Tri-City Union Gospel Mission’s dream nears reality
The Tri-City Union Gospel Mission’s new addition is almost done after years of dreaming, planning and construction.
A ribbon cutting for the new men’s facility on South Fourth Avenue in Pasco is planned next month.
“We’re moving at mach speed” to finish up, said Andrew Porter, executive director.
He expects the mission to move its men’s operations into the new 40,000-square-foot facility in December.
The new space has 162 beds, including emergency shelter beds and more private bunk areas.
It also has a day room, a computer lab, classrooms, a chapel, a commercial kitchen and a dining room, among other features.
The facility will replace the aging, cramped men’s shelter nearby on North Second Avenue.
That facility dates to the early 1900s. While mission leaders have worked hard to maintain it, it’s showing its age — and it’s too small.
The current mission has 55 beds, with room for another 50 men to sleep on the floor, but at times even that isn’t enough to meet demand.
The lack of space has limited the number of case workers who can be brought on to help the men get back on their feet.
“When I look at (the old facility), I see how fast our community is growing. The building was built in 1911. Not only is it falling apart, but it’s far too small for the type of work we’re doing with people. There’s no privacy. We can’t hire more people,” Porter said.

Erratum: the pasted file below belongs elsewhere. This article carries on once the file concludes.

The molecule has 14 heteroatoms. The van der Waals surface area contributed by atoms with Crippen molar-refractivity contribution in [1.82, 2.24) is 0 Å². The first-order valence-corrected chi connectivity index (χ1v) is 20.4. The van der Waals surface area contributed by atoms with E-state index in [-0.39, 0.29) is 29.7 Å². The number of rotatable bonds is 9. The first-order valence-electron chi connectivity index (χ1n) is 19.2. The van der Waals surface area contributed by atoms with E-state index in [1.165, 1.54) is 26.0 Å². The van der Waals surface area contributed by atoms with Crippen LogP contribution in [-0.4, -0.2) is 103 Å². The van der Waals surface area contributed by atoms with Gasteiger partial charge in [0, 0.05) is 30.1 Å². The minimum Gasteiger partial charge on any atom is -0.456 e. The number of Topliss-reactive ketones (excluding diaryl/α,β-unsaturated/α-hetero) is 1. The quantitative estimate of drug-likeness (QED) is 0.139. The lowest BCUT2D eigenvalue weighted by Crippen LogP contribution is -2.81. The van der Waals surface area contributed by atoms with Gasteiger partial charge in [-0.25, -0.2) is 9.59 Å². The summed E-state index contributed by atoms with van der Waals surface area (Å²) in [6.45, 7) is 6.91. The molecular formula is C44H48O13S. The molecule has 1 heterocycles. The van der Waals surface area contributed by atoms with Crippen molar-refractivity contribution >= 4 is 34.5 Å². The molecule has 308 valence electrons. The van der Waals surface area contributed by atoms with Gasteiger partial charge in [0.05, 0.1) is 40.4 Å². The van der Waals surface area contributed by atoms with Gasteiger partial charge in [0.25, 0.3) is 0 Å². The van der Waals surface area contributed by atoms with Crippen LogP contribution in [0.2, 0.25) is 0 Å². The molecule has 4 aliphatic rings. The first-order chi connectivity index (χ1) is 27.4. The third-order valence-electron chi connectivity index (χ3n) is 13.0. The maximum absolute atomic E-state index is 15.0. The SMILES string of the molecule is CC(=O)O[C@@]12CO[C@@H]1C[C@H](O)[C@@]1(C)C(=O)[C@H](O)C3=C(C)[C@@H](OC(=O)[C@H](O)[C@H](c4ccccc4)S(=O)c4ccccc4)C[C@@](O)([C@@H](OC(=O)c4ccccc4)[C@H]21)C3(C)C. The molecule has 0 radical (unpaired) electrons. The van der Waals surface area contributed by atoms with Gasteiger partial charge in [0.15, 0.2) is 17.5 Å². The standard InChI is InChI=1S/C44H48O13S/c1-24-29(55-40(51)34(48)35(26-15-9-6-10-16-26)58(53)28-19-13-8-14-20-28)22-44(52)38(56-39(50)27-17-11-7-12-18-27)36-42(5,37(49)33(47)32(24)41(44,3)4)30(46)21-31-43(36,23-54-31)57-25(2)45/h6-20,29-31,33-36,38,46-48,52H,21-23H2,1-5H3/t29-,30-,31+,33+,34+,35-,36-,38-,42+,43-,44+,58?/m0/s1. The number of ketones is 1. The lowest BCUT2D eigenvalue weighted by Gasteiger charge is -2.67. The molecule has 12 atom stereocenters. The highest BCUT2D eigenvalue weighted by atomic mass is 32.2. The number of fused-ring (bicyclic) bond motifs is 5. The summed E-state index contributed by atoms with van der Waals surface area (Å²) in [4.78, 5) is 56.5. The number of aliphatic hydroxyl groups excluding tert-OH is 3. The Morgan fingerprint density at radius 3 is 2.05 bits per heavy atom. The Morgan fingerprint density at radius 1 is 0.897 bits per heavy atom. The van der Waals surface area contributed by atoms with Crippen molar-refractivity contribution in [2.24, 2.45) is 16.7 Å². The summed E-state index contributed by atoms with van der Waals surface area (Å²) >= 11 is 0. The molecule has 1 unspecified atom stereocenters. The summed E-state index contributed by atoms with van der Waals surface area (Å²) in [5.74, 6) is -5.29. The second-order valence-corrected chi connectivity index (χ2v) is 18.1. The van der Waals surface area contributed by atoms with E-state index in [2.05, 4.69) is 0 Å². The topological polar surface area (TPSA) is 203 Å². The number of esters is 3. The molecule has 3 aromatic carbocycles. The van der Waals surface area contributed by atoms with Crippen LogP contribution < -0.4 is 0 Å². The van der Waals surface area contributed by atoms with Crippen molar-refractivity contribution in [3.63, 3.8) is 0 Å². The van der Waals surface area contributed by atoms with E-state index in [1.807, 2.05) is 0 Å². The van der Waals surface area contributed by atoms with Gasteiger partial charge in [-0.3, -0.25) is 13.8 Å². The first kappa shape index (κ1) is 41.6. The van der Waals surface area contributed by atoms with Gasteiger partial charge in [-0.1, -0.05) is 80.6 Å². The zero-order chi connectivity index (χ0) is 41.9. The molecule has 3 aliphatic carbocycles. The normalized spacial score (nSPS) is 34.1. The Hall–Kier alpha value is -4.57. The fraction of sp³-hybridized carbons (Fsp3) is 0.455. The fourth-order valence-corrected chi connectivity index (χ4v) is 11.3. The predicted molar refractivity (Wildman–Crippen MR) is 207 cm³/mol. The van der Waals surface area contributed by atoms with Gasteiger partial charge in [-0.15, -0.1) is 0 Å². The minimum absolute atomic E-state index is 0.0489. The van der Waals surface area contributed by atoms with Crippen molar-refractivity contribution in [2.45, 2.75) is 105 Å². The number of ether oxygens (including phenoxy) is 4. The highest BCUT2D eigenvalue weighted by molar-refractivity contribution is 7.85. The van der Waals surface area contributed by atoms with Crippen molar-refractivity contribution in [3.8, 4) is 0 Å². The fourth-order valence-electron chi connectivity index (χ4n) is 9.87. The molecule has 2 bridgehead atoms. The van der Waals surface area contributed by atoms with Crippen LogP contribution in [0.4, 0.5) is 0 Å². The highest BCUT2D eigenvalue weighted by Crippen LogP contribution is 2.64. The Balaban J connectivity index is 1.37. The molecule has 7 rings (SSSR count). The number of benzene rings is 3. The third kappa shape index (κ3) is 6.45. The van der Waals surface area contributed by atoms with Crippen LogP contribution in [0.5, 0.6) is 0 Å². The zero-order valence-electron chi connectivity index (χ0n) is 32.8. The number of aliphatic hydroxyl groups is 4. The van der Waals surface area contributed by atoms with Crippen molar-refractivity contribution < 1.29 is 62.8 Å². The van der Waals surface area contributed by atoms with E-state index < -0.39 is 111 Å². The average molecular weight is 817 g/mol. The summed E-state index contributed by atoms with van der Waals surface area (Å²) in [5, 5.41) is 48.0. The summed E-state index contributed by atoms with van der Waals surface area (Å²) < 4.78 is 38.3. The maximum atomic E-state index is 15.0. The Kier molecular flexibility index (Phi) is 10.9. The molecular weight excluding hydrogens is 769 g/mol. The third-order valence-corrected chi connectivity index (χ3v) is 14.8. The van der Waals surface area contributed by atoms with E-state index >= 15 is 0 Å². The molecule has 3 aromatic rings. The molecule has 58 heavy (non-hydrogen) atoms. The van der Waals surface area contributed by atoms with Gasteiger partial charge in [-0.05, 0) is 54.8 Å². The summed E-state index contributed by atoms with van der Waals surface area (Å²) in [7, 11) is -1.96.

But the new men’s facility “gives us a place to work,” Porter said.
The project price tag is about $9.2 million, with most of the money coming from community donations.
Siefken & Sons Construction is the builder.
While demand for men’s services is far greater, the mission also has a shelter for women and children.
A new facility to replace that shelter is envisioned in Kennewick in the future.
The mission has about 23 employee, a mix of full- and part-time.
It serves 72,000 meals a year and provides 37,000 nights of shelter.
It’s taking a proactive step with the new men’s facility, as the number of homeless around the country grows, Porter said.
“We’re one business that’s not trying to grow, but we have to grow in the facility and the things we can do to help people,” he said. “Our hope really is to eliminate homelessness one person at a time.”
The mission largely relies on donations to keep operating.
While the capital campaign for the new men’s facility has brought in millions, the organization has seen the donations it can use for operations drop some this year — by about 13 percent through August.
Porter said giving typically picks up toward the end of the year, but the mission still is tracking down.
To help, go to www.tcugm.org.
The ribbon cutting for the new men’s facility is at 11:30 a.m. Nov. 16 at the site, 221 S. Fourth Ave.
A flag raising to honor homeless veterans is planned at 11 a.m.